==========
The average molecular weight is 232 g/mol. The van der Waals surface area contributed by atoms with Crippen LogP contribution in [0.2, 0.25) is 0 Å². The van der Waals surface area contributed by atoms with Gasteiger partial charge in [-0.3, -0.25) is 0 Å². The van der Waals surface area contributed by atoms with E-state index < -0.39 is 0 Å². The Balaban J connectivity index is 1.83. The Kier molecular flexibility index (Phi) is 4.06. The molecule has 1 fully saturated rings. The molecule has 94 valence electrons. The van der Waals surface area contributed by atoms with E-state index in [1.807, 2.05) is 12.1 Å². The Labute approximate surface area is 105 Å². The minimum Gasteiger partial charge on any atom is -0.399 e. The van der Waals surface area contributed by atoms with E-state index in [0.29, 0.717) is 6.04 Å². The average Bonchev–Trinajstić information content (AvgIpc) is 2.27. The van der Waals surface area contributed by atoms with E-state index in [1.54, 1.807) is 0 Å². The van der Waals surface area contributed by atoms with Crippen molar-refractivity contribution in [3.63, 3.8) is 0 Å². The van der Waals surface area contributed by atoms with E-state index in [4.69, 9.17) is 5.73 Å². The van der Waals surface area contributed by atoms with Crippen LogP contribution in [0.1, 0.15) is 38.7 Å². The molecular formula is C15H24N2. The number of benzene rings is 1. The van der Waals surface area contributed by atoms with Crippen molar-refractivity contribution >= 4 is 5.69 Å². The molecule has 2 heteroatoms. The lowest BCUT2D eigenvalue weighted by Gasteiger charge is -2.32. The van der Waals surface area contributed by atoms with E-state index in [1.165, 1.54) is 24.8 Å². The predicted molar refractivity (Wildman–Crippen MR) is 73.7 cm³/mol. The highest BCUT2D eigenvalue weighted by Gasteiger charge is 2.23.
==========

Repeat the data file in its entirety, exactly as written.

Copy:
The average molecular weight is 232 g/mol. The van der Waals surface area contributed by atoms with Crippen LogP contribution in [0.2, 0.25) is 0 Å². The van der Waals surface area contributed by atoms with Gasteiger partial charge in [-0.3, -0.25) is 0 Å². The van der Waals surface area contributed by atoms with E-state index < -0.39 is 0 Å². The Balaban J connectivity index is 1.83. The Kier molecular flexibility index (Phi) is 4.06. The molecule has 1 fully saturated rings. The molecule has 94 valence electrons. The van der Waals surface area contributed by atoms with E-state index in [1.807, 2.05) is 12.1 Å². The Labute approximate surface area is 105 Å². The minimum Gasteiger partial charge on any atom is -0.399 e. The van der Waals surface area contributed by atoms with E-state index in [0.29, 0.717) is 6.04 Å². The average Bonchev–Trinajstić information content (AvgIpc) is 2.27. The van der Waals surface area contributed by atoms with E-state index in [1.54, 1.807) is 0 Å². The van der Waals surface area contributed by atoms with Crippen molar-refractivity contribution in [3.63, 3.8) is 0 Å². The van der Waals surface area contributed by atoms with E-state index in [4.69, 9.17) is 5.73 Å². The van der Waals surface area contributed by atoms with Crippen LogP contribution in [0.1, 0.15) is 38.7 Å². The molecular formula is C15H24N2. The number of benzene rings is 1. The van der Waals surface area contributed by atoms with Crippen molar-refractivity contribution >= 4 is 5.69 Å². The molecule has 2 heteroatoms. The lowest BCUT2D eigenvalue weighted by Gasteiger charge is -2.32. The van der Waals surface area contributed by atoms with E-state index in [1.165, 1.54) is 24.8 Å². The predicted molar refractivity (Wildman–Crippen MR) is 73.7 cm³/mol. The highest BCUT2D eigenvalue weighted by Gasteiger charge is 2.23.